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December 12, 2018

LPM success at Lathrop Gage (Part 2 of 2)

By Tim Batdorf and Jim Hassett

In November 2017, we published a case study entitled “LPM Initiatives at Lathrop Gage” describing the steps this 260 lawyer firm had taken to maximize LPM’s impact, and the results they’d achieved through our Master Certified LPM Coach™ program, and the use of LegalBizDev’s proprietary tools and templates.  This post provides an update, based on an interview LegalBizDev CEO Tim Batdorf recently conducted with David Clark, Lathrop Gage’s LPM partner. 

LegalBizDev:  Several of the examples discussed earlier sounded like areas where our tools and templates on developing checklists would be especially helpful.

Clark:  They were.  Having a comprehensive checklist makes the process more efficient.   A checklist ensures that all steps are being taken, and that the appropriate people are doing the appropriate tasks.  A checklist also improves the process because as you think through the steps, you must determine who should take each step, what documents are associated with each step, and who needs to do it.  Without the systematic approach of LPM, many checklists are developed “catch-as-catch-can.”  One result of not having a checklist (or having a poor one) is inconsistency in who performs certain tasks.  Attorneys perform tasks at times, while paralegals do the same tasks at other times.  In addition, the person performing the task would have to try to find forms.  The net result often was a wasteful and inefficient effort.

In fact, developing more effective checklists was the key focus of my LPM coaching for a number of lawyers.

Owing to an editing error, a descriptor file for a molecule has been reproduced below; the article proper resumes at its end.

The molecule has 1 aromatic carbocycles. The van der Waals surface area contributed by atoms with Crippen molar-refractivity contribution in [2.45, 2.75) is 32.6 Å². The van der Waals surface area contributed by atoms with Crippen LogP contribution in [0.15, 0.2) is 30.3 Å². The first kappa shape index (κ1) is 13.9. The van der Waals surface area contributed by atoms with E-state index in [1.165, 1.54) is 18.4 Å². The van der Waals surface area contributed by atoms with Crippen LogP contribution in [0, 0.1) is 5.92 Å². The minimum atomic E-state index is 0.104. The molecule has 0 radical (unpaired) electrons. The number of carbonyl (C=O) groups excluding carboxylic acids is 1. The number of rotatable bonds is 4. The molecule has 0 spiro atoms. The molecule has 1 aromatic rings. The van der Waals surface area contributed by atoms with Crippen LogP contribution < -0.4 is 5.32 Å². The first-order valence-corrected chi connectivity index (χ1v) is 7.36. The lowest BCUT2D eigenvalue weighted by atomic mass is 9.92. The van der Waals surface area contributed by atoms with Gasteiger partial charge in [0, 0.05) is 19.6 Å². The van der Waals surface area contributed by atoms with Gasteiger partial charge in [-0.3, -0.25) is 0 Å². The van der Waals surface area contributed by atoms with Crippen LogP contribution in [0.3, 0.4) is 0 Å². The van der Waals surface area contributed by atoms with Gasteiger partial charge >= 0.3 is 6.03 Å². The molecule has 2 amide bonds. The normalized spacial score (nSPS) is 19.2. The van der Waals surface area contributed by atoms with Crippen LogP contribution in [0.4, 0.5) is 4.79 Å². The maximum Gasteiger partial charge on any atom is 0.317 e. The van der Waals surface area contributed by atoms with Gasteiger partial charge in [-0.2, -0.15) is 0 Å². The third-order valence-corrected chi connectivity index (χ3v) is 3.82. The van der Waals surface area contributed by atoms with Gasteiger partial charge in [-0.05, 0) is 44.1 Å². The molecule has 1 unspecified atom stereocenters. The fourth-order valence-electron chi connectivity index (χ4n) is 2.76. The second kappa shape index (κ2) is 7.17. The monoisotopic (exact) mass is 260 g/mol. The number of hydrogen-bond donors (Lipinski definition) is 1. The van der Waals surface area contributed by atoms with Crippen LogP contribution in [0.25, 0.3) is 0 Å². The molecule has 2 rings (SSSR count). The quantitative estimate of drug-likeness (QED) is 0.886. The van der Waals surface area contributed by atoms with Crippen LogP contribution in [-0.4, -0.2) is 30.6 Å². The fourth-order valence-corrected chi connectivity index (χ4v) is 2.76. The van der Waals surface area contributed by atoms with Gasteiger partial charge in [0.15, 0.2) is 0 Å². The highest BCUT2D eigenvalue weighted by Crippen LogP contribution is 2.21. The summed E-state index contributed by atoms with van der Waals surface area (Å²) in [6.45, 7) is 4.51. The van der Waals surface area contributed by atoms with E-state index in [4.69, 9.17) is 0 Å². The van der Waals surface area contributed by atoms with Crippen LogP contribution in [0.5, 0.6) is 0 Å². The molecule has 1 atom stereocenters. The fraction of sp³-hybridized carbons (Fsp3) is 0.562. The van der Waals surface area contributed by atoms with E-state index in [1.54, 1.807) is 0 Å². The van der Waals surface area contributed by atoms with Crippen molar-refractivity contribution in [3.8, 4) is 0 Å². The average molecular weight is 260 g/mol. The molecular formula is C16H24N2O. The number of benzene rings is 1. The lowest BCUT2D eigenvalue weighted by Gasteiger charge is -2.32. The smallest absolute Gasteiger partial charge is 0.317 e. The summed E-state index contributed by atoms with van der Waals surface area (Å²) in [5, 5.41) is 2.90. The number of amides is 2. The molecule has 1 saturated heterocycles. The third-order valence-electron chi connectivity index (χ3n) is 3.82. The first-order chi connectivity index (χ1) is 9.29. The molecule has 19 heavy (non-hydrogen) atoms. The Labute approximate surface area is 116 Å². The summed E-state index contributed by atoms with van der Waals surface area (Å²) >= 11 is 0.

A good example is the LPM coaching experience of Courtney Conrad, the head of our Wealth Strategies group.  In our coaching program, Courtney developed a “checklist on steroids” to be used in both basic estate planning and more complex situations.  Then she made that checklist accessible to the rest of the Wealth Strategies group.  It has made a number of lawyers in her group more efficient – since they don’t have to reinvent the wheel – and also assures that all the things that need to be done in a particular situation actually get done.

LegalBizDev:  Do you think that in some cases lawyers would have created checklists and other systems like this even if they had not gone through the LPM coaching process?

Clark:  Yes, in some cases.  In estate planning, checklists are pretty standard.  And when lawyers plan fixed price retainers, of course they look at some past bills and talk to people on their team.  The difference with LPM coaching is that lawyers attack the problem more systematically and more effectively, thus  increasing their impact.